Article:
Photo: John Russell
The weekend hasn’t been kind to the Washington Capitals. Aside from the Leafs, the Caps’ competition in the wild card race all gained ground while the Caps floundered against the Bruins. Sunday’s game against the Nashville Predators was a crucial opportunity to stay on pace. And while Nashville had a headlock on Washington during even strength, the Caps managed to summon up some special teams magic to keep the game interesting. Or excruciating, depending on your attitude.
The Capitals got on the board first with a beautiful five-on-five unicorn: Nick Backstrom stole the puck, served it to Mike Green, who found Troy Brouwer alone at the back door. Nashville stuck back 100 seconds later with Patric Hornqvist’s goal following a big rebound off Halak’s chest. Hornqvist wasn’t done, scoring a semi-breakaway late in the first as the Caps momentarily forgot what they’re supposed to do at their own blue line (hint: defense).
The second period was all Nashville, but Halak was halaking like there was no tomorrow. The Caps earned back-to-back power plays and converted the second of them, a frantic backhand by Brouwer in the slot. Shea Weber restored Nashville’s lead nine minutes into the third period with a monster slapshot. Nick Backstrom tied it a few minutes later, converting a power play with a slapshot as the bowels of Caps nation collectively liquefied.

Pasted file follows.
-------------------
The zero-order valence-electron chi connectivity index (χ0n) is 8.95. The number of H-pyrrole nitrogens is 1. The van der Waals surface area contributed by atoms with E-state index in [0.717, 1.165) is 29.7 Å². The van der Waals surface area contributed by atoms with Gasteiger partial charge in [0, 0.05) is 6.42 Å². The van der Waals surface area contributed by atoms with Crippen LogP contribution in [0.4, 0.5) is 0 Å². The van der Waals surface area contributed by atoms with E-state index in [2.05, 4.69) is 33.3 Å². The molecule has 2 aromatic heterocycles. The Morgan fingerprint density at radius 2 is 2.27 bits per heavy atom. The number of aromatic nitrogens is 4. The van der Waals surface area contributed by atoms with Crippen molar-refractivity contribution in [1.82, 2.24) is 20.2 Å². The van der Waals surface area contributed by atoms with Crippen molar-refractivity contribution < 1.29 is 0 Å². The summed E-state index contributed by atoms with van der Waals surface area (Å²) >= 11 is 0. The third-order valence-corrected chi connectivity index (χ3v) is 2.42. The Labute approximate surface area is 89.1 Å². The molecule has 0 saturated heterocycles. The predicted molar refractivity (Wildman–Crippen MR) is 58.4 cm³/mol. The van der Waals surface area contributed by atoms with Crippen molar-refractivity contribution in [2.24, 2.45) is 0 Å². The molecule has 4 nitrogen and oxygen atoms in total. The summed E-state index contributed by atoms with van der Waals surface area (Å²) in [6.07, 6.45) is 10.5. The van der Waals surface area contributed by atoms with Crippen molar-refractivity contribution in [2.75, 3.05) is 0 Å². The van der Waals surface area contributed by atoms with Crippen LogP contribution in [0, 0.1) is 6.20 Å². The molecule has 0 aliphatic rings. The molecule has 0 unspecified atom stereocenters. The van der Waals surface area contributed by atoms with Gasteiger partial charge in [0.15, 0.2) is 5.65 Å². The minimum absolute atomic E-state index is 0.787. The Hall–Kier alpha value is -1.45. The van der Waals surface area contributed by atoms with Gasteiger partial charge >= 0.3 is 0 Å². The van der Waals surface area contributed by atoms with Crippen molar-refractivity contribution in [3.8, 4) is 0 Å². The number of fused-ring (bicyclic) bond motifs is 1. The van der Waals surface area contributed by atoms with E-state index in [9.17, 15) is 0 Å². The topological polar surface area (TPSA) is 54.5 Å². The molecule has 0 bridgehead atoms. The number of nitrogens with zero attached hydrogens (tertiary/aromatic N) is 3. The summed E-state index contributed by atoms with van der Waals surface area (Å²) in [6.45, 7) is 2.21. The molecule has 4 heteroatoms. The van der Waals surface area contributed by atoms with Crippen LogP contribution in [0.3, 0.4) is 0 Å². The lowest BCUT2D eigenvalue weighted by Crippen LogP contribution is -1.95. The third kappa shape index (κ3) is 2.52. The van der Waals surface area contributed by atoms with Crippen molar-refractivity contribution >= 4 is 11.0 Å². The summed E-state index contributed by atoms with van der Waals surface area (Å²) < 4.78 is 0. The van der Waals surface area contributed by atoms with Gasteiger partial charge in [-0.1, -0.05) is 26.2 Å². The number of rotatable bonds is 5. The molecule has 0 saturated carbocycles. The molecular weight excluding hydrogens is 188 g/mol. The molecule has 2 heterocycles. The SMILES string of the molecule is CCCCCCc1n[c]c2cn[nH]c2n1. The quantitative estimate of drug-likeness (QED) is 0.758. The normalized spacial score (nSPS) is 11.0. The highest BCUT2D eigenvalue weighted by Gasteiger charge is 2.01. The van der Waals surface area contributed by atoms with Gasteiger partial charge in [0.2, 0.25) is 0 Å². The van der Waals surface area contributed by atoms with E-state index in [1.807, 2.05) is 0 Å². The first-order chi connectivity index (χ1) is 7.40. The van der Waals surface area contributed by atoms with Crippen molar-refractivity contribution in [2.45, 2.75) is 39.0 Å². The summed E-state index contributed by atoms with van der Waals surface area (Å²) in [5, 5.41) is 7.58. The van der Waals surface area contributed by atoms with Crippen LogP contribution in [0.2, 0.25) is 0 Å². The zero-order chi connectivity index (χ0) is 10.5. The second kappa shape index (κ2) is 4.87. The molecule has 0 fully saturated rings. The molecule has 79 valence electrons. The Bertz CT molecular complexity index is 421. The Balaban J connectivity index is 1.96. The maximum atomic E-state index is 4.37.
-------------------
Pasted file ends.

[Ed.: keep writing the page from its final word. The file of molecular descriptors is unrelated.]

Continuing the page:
Overtime gave us no decision, so here we go with the…
- Jarnkrok was a sidewinder, but Halak smashed him with a shovel.
- Kuznetsov missed wide again. He’s not gonna like that.
- Craig Smith scored on an early release.
- Grabo got blocked.
- Josi denied low.
- Nick Backstrom, who is not Calle Johansson, blocked.
Perds beat Caps 4-3 (Shootout).
- That was the 19th shootout of the season. That’s too many shootouts.
- The Capitals were a wet noodle at even strength. The Backstrom line got a pretty even-strength goal (his first at 5v5 since early February), but Nashville seemed to have a Get Out of the Defensive Zone Free card. This is not news. The Caps have been bad at evens since week one, but I thought I’d mention it again because Adam Oates had the world’s best scorer, Alex Ovechkin, skating with Jay Beagle in a huge game with the season on the line.